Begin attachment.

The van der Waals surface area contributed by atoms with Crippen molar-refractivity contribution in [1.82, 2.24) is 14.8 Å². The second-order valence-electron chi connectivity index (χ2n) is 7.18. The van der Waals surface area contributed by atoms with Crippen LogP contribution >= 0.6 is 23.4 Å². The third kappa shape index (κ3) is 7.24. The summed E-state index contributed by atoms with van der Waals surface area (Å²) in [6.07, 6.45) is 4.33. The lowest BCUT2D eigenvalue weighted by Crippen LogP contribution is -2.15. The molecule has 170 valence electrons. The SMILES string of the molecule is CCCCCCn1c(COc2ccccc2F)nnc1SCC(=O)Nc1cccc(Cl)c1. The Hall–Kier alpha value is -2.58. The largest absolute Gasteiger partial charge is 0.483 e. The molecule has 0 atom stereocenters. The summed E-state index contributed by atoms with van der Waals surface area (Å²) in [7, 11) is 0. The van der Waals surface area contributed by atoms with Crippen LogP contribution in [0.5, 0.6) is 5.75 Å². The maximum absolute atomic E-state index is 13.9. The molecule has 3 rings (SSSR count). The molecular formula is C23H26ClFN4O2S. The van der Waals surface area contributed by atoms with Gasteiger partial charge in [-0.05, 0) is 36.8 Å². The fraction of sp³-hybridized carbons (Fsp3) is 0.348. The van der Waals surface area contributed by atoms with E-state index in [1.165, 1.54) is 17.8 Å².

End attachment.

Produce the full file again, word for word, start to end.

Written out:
The van der Waals surface area contributed by atoms with Crippen molar-refractivity contribution in [1.82, 2.24) is 14.8 Å². The second-order valence-electron chi connectivity index (χ2n) is 7.18. The van der Waals surface area contributed by atoms with Crippen LogP contribution >= 0.6 is 23.4 Å². The third kappa shape index (κ3) is 7.24. The summed E-state index contributed by atoms with van der Waals surface area (Å²) in [6.07, 6.45) is 4.33. The lowest BCUT2D eigenvalue weighted by Crippen LogP contribution is -2.15. The molecule has 170 valence electrons. The SMILES string of the molecule is CCCCCCn1c(COc2ccccc2F)nnc1SCC(=O)Nc1cccc(Cl)c1. The Hall–Kier alpha value is -2.58. The largest absolute Gasteiger partial charge is 0.483 e. The molecule has 0 atom stereocenters. The summed E-state index contributed by atoms with van der Waals surface area (Å²) in [7, 11) is 0. The van der Waals surface area contributed by atoms with Crippen LogP contribution in [0.5, 0.6) is 5.75 Å². The maximum absolute atomic E-state index is 13.9. The molecule has 3 rings (SSSR count). The molecular formula is C23H26ClFN4O2S. The van der Waals surface area contributed by atoms with Gasteiger partial charge in [-0.05, 0) is 36.8 Å². The fraction of sp³-hybridized carbons (Fsp3) is 0.348. The van der Waals surface area contributed by atoms with E-state index in [1.165, 1.54) is 17.8 Å².